A former CIA director says the United States is not doing enough to protect itself from an electromagnetic pulse (EMP) attack, which he calls the greatest threat to the United States because it would bring “our civilization to a cold, dark halt.”
In such a scenario, anywhere from two-thirds to 90 percent of the population would die if the grid was down for a year, according to various estimates.
James Woolsey, who served as CIA director under President Clinton, co-wrote the Wall Street Journal column in which he agreed with billionaire hedge-fund managerPaul Singer’s description of an EMP attack as “the most significant threat ” to the U.S. and its allies.
“He’s right,” Woolsey and Peter Vincent Pry wrote. “Our food and water supplies, communications, banking, hospitals, law enforcement, etc., all depend on the electric grid. Yet until recently little attention has been paid to the ease of generating EMPs by detonating a nuclear weapon in orbit above the U.S., and thus bringing our civilization to a cold, dark halt.”
An EMP attack would occur when a rogue nation or terrorist group sets off a nuclear bomb high above the atmosphere, frying the power grid and electronics. The bomb even could be set off in orbit.
“Rogue nations such as North Korea (and possibly Iran) will soon match Russia and China and have the primary ingredients for an EMP attack: simple ballistic missiles such as Scuds that could be launched from a freighter near our shores; space-launch vehicles able to loft low-earth-orbit satellites; and simple low-yield nuclear weapons that can generate gamma rays and fireballs,” they wrote.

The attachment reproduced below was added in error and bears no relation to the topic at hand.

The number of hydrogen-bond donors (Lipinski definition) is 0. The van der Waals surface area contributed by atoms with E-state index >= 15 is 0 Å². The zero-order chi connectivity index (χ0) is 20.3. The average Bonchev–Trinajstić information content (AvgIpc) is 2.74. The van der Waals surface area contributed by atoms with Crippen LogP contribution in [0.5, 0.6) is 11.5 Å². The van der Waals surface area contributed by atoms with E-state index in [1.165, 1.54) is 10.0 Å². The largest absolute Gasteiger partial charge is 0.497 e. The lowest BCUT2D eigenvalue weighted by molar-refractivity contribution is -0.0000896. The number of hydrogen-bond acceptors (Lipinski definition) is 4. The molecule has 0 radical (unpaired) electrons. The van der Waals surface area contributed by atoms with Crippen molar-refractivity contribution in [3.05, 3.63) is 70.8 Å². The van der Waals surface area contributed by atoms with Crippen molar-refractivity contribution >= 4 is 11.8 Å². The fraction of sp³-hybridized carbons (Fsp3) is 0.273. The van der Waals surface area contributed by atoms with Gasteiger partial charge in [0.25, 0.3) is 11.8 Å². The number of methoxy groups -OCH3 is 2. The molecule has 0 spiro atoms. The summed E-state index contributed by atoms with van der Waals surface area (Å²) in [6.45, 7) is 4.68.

Singer’s letter to investors earlier this year drew nationwide attention.
“(An EMP event) today would cause a massive disruption to the electric grid,  possibly shutting it down entirely for months or longer, with unimaginable consequences,” Singer wrote.
If there was a nationwide blackout, grocery stores would quickly empty – and stay that way for months because trucks would be incapable of delivering food due to inoperable grid-tied gas pumps. Hospital generators that rely on diesel would shut down, too.
Woolsey currently serves as chairman of the Foundation for Defense of Democracies, while Pry authored “Electric Armageddon” and served on the EMP Commission and in the CIA.
Woolsey told a House committee this summer that if the US received an EMP attack, “two-thirds of the US population would likely perish from starvation, disease, and societal breakdown” and that “other experts estimate the likely loss to be closer to 90 percent.”
The EMP Commission put the number at 90 percent.
“What to do?” Woolsey and Fry asked in their column. “Surge arrestors, faraday cages and other devices that prevent EMP from damaging electronics, as well micro-grids that are inherently less susceptible to EMP, have been used by the Defense Department for more than 50 years to protect crucial military installations and strategic forces. These can be adapted to protect civilian infrastructure as well. The cost of protecting the national electric grid, according to a 2008 EMP Commission estimate, would be about $2 billion—roughly what the U.S. gives each year in foreign aid to Pakistan.
“Last year President Obama signed an executive order to guard critical infrastructure against cyberattacks. But so far this administration doesn’t seem to grasp the urgency of the EMP threat.”
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